TPWD News Release — July 12, 2004
Texas Parks and Wildlife Department biologists have rushed to take advantage of the situation by stocking more than a million fish in Amistad and Falcon reservoirs this spring and summer, seizing the chance to rebuild drought-plagued fisheries while the lakes are full.
Last June, the surface area of Falcon Lake near Laredo was 22,318 acres, according to the International Boundary and Water Commission office at Falcon Dam. In late June, the lake surface covered 62,822 acres, nearly three times bigger than it was a year ago.
TPWD has so far stocked about 663,000 Florida largemouth bass and 174,000 native northern bass fingerlings at Falcon earlier this year. At Amistad Reservoir this year, TPWD has stocked 552,000 Florida bass and 42,000 northern bass. All of this is designed to take advantage of recent rainfall that has filled up lake arms and creeks that have been dry for years, areas that provide important fish habitat.
Most of the stocked fish are 1.5-inch fingerlings that should grow to legal, catchable size within 1-2 years. However, TPWD has also stocked hundreds of larger broodfish weighing 5-8 pounds each to help jumpstart lake fisheries.
The locals recall the "good old days" at Lake Falcon and back it up with yellowed Polaroids on tackle shop walls. For two years running during the mid-90s, this massive 87,000-acre reservoir was ranked by TPWD as the number one bass tournament lake in Texas; better than Lake Fork or Sam Rayburn or Toledo Bend.
By 1997, in the midst of what turned out to be a 10-year drought, Falcon’s reputation and water level were dropping rapidly. In the summer of 2002 this once mighty impoundment was sitting 54 feet below normal pool level and covered only 13,000 acres. Even if you wanted to go fishing on Falcon, chances were slim you’d be able to access the water at all since most of the boat ramps were high and dry.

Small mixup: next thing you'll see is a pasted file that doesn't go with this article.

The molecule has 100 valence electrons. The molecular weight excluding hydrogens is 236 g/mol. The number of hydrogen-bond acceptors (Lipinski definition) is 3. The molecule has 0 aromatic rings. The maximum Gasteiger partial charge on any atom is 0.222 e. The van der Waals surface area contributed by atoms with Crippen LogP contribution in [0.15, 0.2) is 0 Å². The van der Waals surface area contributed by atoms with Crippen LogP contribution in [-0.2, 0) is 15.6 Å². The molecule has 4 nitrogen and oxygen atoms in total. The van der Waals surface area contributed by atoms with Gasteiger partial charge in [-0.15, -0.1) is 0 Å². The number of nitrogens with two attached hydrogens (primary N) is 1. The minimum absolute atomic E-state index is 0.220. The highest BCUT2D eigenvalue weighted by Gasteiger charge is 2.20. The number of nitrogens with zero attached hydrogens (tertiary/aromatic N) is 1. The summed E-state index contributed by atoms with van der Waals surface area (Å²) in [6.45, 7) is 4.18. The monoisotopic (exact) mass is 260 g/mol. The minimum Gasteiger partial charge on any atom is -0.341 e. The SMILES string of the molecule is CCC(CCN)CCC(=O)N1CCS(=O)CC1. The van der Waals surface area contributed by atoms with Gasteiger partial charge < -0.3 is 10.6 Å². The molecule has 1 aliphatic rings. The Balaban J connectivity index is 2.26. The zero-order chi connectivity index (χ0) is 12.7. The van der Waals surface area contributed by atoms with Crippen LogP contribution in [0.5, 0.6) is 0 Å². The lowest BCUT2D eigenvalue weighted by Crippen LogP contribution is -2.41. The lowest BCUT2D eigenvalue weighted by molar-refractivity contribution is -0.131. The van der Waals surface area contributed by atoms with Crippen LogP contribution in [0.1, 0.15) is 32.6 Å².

The recovery brings new hope from anglers and state fisheries biologists that Falcon could reclaim its glory days.
"While the lake was down we saw all kinds of plant regrowth along the shoreline and when the water increased, that created new habitat," said Jimmy Dean, TPWD’s fisheries biologist for Falcon Lake. "It’s creating in essence a new lake."
In this unusually wet year, the future looks bright for the border reservoirs, but biologists are cautious about long-term predictions. They point out that the lake levels could drop quickly if dry times return and water is released for downstream irrigation and municipal use.
"They should be catching a lot of smaller fish [at Falcon] and in three years will hopefully be back to catching big fish," Dean noted. "We’ll keep our fingers crossed that we continue to get some rain. The need for water can sure come on in a hurry."
Besides Amistad and Falcon, rains have also filled reservoirs on the river’s Mexican side, such as El Cuchillo, which delivers water to the densely populated Lower Rio Grande basin.
In the river itself, swift-moving rainwater has done a great service by flushing out huge, floating mats of exotic (non-native) water weeds such as water hyacinth, which suck up and waste water through evapotranspiration. For miles along some stretches of the lower Rio, these aquatic exotics had become so thick they were actually blocking the flow of river water.
"Everything from the tiny invertebrates and filter feeders all the way up through the water column to the big predators like bass are breeding and increasing their numbers [because of the rainwater]," said Ismael "Smiley" Nava, TPWD’s borderlands biologist, a new position created last year with federal State Wildlife Grants funding.